Many of us think carefully about what our life will look like and plan for life events, like how much schooling we will complete and what kind of career we will have. Most of us also think about having children as part of our master plan. In fact, many individuals begin creating their parenting story during the course of their childhoods as they try on different roles during play (Jaffe, Diamond, & Diamond, 2005). Consistently, approximately 70 percent of individuals actually become parents (U.S. Census Bureau, 2006). Nonetheless, parenting trends have been changing over time. For example, individuals in developed countries tend to have fewer children and tend to have their children at older ages than those from earlier generations (Papalia, Olds, & Feldman, 2009). These trends may actually make it more difficult for individuals to become parents and may prevent some from becoming parents at all.
In fact, infertility (or the failure to conceive after one year of regular intercourse without contraception; Klock, 2004) affects more than 7 million women (Chandra, Martinez, Mosher, Alma, & Jones, 2005) and 7 percent of couples (CDC, 2005) in the United States. There are many reasons that individuals may experience infertility, but one contributing factor may be just the natural decline that occurs as individuals age. Unbeknownst to many women, their fertility begins to decline in their late twenties, with further decreases during their thirties (Dunson, Colombo, & Baird, 2002). Ultimately, by the time that a woman reaches the age of 40-years, she has just a 5 percent chance of conceiving each month (Southern California Center for Reproductive Medicine, No Date). Although men’s fertility is less affected by their age, they too will experience declines in fertility by their late thirties (Dunson et al., 2002). Given these difficulties, individuals are turning more frequently to assisted reproductive technologies.
As a result of these trends, approximately 1 percent of infants born in the United States in 2005 were conceived with technological help (Wright, Chang, Jeng, & Macaluso, 2008). Unfortunately, many more individuals do not conceive successfully with such technological assistance. For example, only 35 percent of women who attempted assisted reproduction in 2005 had live births (Wright et al., 2008). Although success rates of assisted reproduction are improving (Duenwald, 2003), these statistics tell the story of an undercover dilemma for modern families. As women are more readily pursuing careers, they need to remember that they cannot wait too long to start thing about if and when they would like to add children to their life story. Instead, they need to plan carefully around these fertility trends so that they can have the children about whom they dream.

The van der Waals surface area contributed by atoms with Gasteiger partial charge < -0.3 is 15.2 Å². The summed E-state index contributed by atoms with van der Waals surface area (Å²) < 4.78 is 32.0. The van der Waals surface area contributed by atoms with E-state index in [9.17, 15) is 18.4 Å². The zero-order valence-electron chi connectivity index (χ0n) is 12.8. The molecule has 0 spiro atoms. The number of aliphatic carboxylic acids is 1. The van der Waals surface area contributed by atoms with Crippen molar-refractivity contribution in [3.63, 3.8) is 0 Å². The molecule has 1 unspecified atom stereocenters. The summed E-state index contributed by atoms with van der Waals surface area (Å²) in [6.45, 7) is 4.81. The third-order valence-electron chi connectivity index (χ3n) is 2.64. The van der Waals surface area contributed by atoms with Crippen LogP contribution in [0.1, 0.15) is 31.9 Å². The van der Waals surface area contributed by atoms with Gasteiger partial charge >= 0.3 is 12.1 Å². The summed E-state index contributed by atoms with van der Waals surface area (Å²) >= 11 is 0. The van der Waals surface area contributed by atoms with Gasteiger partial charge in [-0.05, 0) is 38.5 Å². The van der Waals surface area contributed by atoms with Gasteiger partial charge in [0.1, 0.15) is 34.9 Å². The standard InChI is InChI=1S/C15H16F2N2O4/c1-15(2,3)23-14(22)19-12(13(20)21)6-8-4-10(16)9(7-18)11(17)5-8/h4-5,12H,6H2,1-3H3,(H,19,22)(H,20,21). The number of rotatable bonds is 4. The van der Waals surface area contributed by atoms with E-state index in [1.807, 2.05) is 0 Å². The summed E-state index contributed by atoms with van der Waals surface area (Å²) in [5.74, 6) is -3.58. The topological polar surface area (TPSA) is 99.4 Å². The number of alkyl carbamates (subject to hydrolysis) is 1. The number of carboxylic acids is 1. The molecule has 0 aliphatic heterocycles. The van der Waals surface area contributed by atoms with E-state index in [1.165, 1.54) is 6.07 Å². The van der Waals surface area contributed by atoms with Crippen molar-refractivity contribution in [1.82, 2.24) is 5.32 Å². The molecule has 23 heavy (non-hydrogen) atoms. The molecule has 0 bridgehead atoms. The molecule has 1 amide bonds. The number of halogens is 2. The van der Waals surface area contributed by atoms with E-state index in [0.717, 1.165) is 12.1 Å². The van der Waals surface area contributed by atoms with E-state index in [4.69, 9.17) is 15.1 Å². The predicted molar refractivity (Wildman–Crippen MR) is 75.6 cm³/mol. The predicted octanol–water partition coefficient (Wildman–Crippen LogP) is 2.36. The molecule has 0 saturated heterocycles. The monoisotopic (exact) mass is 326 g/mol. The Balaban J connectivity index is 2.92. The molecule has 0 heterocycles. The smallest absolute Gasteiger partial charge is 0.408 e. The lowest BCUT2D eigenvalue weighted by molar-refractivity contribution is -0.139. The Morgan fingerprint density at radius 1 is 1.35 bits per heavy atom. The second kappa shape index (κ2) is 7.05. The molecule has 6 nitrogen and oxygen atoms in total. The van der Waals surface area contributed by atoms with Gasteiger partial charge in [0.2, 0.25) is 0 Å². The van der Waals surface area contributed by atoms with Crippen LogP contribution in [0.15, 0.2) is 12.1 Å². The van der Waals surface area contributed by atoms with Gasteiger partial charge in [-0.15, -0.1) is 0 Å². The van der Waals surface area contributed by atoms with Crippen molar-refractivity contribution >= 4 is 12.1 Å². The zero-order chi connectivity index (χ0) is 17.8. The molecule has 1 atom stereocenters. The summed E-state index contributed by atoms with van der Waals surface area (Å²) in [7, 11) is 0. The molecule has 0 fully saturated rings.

Centers for Disease Control (CDC). (2005). Assisted reproductive technology: Home. Retrieved from www.cdc.gov/ART/.
Chandra, A., Martinez, G. M., Mosher, W. D., Alma, J. C., & Jones, J. (2005). Fertility, family planning, and reproductive health of U.S. women: Data from the 2002 National Survey of Family Growth. National Center for Health Statistics. Vital Health Statistics, 24, 1-60.
Duenwald, M. (2003). After 25 years, new ideas in the prenatal test tube. New York Times. Retrieved from www.nytimes.com/2003/07/15/health/15IVF.html.
Dunson, D. B., Colombo, B., & Baird, D. D. (2002). Changes with age in the level and duration of fertility in the menstrual cycle. Human Reproduction, 17, 1399-1403.
Jaffe, J., Diamond, M. O., & Diamond, D. J. (2005). Unsung lullabies: Understanding and coping with infertility. New York: St. Martin’s Griffin.
Klock, S. C. (2004). Psychological adjustment to twins after infertility. Best Practice and Research Clinical Obstetrics and Gynecology, 18, 645-656.
Papalia, D. E., Olds, S. W., & Feldman, R. D. (2009). Human development (Eleventh edition). New York: McGraw-Hill.
Southern California Center for Reproductive Medicine. (No Date). A woman’s age and fertility. Retrieved from http://www.socialfertility.com/age-and-fertility.html.
U.S. Census Bureau. (2006). International data base. Retrieved from www.census.gov/ipc/www/idbnew.html.
Wright, V. C., Chang, J., Jeng, G., & Macaluso, M. (2008). Assisted reproductive technology surveillance-United States, 2005. Morbidity and Mortality Weekly Report, 57 (SS05), 1-23.